Subsonic ammo is generally not used to kill big game. I hand load 220gr Prohunters for my 300 AAC but, I would never shoot a deer with it. It just won't expand like supersonic does. It also has a rainbow trajectory and drops like a rock.

    ETA: Most subsonic won't expand reliably.
     
    Last edited: Feb 23, 2014
  6. gunsmoker

    gunsmoker New Member

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    .44 and .45

    If silencers were legal for hunting with any ammo, I'm sure SOME people would fit a .44 Special or .45 Colt caliber rifle or carbine with a can and go hunting with 240-grain lead Semi-Wadcutter Hollow-Point ammo loaded to a muzzle velocity of around 1000 f.p.s. That would be "subsonic" and still pack quite a wallop.
    Rainbow trajectory? Sure, but such bullets at those velocities are regarded as being fine for close-range work, fired out of "brush guns" and good to at least 100 yards. If you can hunt deer with such rounds fired from an unsuppressed 6" barreled revolver, you can do it even better out of a 20" barreled carbine.

    I agree that most big-game rifle bullets in the 7mm- 338 caliber class aren't made to expand at a measly 1000 f.p.s. velocity, but those aren't the only kind of rifle cartridges that can be loaded subsonic. Among other rifle calibers that could be effectively dowloaded to subsonic levels with a handload, we have:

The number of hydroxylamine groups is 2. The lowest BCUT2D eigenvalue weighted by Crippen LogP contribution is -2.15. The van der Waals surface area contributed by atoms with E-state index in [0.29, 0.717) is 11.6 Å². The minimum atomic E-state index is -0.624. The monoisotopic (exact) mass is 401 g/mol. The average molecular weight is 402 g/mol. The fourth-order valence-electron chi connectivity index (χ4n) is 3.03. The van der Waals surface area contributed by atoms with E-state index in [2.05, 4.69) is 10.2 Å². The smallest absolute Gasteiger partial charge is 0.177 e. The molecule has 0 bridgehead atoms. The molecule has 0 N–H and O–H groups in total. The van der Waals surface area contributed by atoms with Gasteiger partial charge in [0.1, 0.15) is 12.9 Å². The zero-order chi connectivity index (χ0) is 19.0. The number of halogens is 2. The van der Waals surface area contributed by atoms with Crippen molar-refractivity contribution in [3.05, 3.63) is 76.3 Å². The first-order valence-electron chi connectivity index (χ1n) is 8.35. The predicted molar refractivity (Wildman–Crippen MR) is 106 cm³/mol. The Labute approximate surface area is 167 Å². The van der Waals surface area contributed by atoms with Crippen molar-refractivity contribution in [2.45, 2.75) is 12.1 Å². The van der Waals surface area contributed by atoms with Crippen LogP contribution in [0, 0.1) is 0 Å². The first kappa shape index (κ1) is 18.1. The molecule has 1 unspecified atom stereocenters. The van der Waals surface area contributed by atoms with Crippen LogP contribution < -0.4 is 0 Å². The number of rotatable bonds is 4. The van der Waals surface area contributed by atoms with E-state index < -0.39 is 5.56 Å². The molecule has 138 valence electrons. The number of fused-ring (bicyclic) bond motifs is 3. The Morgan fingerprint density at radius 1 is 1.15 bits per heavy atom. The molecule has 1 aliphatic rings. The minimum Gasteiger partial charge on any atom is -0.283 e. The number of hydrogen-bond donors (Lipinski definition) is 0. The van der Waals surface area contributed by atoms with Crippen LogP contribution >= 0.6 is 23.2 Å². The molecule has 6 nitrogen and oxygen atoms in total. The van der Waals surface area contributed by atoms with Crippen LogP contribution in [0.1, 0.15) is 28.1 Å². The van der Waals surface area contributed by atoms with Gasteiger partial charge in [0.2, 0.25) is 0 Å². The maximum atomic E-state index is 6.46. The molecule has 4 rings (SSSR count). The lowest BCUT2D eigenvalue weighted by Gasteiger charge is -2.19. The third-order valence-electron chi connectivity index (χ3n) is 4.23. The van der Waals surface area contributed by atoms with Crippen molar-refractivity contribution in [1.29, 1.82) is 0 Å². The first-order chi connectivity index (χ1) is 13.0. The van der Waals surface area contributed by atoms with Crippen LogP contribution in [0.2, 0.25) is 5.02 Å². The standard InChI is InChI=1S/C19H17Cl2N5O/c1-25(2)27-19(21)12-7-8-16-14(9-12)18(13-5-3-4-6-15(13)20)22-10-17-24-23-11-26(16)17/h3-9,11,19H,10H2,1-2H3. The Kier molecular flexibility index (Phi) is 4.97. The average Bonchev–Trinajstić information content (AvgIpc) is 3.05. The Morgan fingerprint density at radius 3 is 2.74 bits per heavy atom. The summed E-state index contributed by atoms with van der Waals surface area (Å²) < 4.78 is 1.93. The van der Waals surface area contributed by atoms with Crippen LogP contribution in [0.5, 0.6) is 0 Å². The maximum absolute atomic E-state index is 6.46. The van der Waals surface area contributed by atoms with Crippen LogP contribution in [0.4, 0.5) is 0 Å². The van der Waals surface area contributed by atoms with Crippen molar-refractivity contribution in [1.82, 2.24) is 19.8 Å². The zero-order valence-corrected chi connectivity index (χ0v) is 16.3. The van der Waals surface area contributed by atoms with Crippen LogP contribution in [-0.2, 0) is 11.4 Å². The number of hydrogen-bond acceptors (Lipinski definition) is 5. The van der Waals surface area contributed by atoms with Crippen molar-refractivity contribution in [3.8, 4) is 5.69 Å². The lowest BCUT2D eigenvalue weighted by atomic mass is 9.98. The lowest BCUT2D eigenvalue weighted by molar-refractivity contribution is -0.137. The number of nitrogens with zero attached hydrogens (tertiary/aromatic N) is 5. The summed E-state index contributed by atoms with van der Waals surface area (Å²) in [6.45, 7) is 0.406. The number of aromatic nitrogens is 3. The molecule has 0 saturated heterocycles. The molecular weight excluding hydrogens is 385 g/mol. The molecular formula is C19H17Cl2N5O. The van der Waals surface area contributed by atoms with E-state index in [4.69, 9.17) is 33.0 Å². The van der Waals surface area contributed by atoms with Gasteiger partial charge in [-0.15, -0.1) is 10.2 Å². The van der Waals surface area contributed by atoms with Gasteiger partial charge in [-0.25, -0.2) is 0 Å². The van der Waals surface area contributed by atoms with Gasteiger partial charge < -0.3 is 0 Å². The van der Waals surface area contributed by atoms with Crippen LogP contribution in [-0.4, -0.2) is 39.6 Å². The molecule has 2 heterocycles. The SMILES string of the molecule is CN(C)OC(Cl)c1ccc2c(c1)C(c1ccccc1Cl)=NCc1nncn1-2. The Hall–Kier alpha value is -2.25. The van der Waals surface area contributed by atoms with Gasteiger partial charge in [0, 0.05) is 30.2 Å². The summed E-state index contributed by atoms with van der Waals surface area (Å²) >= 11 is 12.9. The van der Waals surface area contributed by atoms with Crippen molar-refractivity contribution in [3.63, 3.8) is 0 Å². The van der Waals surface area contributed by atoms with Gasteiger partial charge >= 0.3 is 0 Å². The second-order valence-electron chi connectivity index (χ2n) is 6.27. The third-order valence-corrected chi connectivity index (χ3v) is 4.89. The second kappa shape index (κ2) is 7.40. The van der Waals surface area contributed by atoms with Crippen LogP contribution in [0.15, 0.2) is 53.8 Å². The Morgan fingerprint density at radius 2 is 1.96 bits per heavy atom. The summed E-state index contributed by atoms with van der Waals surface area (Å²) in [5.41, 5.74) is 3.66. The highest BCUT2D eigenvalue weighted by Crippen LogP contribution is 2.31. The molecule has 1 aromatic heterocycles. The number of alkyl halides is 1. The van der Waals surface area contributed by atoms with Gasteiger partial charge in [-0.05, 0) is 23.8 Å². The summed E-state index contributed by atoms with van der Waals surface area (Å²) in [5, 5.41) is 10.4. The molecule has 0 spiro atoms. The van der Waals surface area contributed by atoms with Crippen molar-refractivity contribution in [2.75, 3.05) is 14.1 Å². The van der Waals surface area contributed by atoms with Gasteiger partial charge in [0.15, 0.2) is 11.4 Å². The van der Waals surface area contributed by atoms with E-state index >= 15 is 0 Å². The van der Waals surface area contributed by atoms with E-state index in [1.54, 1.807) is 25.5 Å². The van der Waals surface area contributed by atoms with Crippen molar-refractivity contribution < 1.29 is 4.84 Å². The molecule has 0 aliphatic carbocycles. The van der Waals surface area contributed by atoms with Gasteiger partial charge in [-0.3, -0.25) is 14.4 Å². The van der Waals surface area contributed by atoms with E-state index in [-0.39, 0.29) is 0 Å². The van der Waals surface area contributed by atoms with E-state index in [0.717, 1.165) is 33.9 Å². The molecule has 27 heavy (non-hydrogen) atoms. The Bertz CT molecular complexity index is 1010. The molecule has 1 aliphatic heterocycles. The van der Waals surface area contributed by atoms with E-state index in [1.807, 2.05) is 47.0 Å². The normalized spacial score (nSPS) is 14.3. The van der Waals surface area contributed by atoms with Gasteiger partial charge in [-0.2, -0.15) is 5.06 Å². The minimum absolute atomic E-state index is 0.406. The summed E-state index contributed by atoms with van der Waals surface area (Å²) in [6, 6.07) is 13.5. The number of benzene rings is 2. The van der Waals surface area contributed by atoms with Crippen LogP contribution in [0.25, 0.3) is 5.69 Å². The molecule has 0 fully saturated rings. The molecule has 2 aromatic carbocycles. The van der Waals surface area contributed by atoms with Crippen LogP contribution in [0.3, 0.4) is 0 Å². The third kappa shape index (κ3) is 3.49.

.444 Marlin with 300 grain bullets.
    .45-70 with 350, 400, or even 500 grain bullets (the 500-grainers would only have to be downloaded a bit to go subsonic; they only reach 1500 f.p.s. with full powder charges).
    .50 Beowolf with 350-400 grain bullets (normal velocity 1800 f.p.s. from an AR carbine; could be downloaded to 1000 if you were willing to cycle your rifle's bolt manually for a second shot.

    You could even take a .357 magnum handgun bullet, 158 grain, made to expand in meat at 4" barrel handgun velocities (1200 f.p.s.) and put it into a .35 Remington rifle case and download the powder to give you only 1000 f.p.s. velocity from your lever action rifle or Rem 7600 pump-action.
     
  7. strycnine

    strycnine New Member

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    Glad I'm not one of those guys...lol:D



    300 AAC Blackout.
     

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    Last edited: Feb 23, 2014
  8. gunsmoker

    gunsmoker New Member

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    New law

    This thread hasn't been updated since February.

    As another article here at Georgia Hunting.oRg says, the silencers-for-hunting law DID get passed, but only as part of House Bill 60 (HB-60) which was signed by Gov. Deal in April and took effect July 1, 2014.

    Title 27 is the part of Georgia law about hunting, fishing, trapping, etc.

    And O.C.G.A. 27-3-4 (a)(9) now says that while the general rule is no hunting with any silencer or suppressor, there are three exceptions:
    -- hunting on your own property, with your silencer.
    -- hunting on somebody else's property with BOTH permission to hunt there AND specific, verifiable permission to hunt with a suppressor / silencer.
    -- hunting on public lands ONLY if those lands have been "designated" and approved for silencer hunting. And at this time NO PUBLIC LANDS have yet been approved by DNR for the use of silencers.

    So there you go. Hunt your own land -- no special paperwork needed.
    Hunt a friend's land or club land, then you need "verifiable" permission, which I would assume means either written permission OR the owner of the property needs to be there with you or close enough to come over and talk to the ranger within minutes.
     
  9. Birddogyz

    Birddogyz Banned

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    Thanks for the info.